Makutta – Perumbadi/ Virajpet Ghat road from Kannur and Thalassery.


The nearest railway stations are Thalassery and Kannur in Kerala; and Mangalore,Mysoreand Hassan are the nearest in Karnataka.


The nearest airports are at Mysore and Mangalore.Mysore is about 115 km from Madikeri, and Mangalore is about 140 kilometres.


Local Transport


While there are buses plying between all important towns and transportation within the towns are a bit of a challenge. Auto rickshaws are the only options. For slightly remote tourist destinations jeeps are available on hire. It is best to visit Coorg by Car/Taxi and find one’s own way around.



Customs and Etiquette:


The Kodavas are essentially ‘ancestor worshippers’ and have a martial tradition. There are many other smaller ethnic minorities in the region each practising their variations of religion and speaking in their own dialects. Among these theGoudasare the largest. However, most of the people speak in Kodava Takk, the lingua franca of the region. Agriculture having been the centre of their existence, the main festival is the Kailpodhu which celebrates the completion of ‘nati’, or the transplantation of the rice crop.


Modern day Coorg is an integrated state and Hindus, Muslims and Christians live in relative harmony. It is not advisable to move around at night in the bigger towns.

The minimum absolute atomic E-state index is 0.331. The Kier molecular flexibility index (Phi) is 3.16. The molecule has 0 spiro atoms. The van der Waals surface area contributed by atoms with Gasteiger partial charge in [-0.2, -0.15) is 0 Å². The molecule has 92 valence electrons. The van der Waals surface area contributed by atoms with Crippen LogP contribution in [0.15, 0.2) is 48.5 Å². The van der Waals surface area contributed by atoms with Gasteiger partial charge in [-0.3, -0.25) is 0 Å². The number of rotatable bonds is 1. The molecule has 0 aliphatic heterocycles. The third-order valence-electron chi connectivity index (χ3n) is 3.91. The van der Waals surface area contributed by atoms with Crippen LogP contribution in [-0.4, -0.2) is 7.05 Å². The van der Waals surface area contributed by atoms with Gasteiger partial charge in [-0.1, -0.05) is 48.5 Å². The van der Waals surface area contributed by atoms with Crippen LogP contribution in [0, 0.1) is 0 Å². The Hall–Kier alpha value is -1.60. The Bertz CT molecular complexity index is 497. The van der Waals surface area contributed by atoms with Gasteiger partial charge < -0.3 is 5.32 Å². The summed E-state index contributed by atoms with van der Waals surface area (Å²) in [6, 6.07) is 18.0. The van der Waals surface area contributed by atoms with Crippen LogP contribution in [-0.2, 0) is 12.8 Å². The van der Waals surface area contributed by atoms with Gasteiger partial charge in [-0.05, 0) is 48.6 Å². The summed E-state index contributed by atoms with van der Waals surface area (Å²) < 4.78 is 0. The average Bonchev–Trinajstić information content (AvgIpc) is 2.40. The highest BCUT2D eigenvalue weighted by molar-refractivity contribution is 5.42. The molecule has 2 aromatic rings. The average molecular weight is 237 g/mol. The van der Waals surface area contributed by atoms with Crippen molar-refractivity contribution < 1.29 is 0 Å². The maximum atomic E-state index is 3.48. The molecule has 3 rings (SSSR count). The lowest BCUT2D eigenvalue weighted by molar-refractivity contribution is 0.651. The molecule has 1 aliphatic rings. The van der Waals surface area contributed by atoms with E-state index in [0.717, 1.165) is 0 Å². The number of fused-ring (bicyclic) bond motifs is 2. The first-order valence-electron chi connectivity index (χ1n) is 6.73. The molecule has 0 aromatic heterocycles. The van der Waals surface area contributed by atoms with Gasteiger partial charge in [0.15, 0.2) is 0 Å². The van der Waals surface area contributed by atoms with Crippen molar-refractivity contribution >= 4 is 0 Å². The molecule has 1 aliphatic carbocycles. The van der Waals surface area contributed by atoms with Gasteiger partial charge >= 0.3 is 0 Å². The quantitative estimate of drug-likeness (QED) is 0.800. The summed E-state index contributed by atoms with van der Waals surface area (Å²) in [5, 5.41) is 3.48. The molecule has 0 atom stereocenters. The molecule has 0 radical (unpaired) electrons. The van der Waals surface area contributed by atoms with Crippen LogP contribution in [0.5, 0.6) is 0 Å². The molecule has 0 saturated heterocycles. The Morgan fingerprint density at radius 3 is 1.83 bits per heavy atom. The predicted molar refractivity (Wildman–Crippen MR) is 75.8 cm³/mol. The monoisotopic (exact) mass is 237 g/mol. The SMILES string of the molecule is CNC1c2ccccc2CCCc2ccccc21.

Outdoor Hotspots and Activities:


Coorg is rich in wildlife and has three wildlife sanctuaries and a national park: the Brahmagiri, Talakaveri, and Pushpagiri Wildlife Sanctuaries, and the Nagarhole National Park – also known as the Rajiv Gandhi National Park. There is also an elephant camp in Dubare. It is primarily an elephant-capturing and training camp of the Forest Department but tourists can take elephant rides for a fee here. There are spectacular waterfalls in the region. The famous ones are:


The Abbey falls are only 5 km from Mercara town. It is great area for walking and trekking, and it takes you through private coffee gardens.


The Iruppu Falls in the Brahmagiri Hills (south Coorg)


The Mallalli Falls are in the Pushpagiri Hills, at a distance of about 25 km from Somwarpet.


There is also a man-made island at Nisargadhama on the river Kaveri. This is a crowded tourist spot during day time but one can rent cabins for overnight stays.


There is lot to do in Coorg – the rugged terrain offers quite a few outdoor and adventure activities:


Trekking: Trekking during the non-rainy season in Pushpagiri, Kotebetta, Tadiandamol and Brahmagiri is very popular.


River Rafting: Organizations such as Acepaddlers and Barapoleriverrafting offer white-water river-rafting on theBarapoleRiver. There are some stretches with splendid rapids which can be exhilarating for most adventure seekers.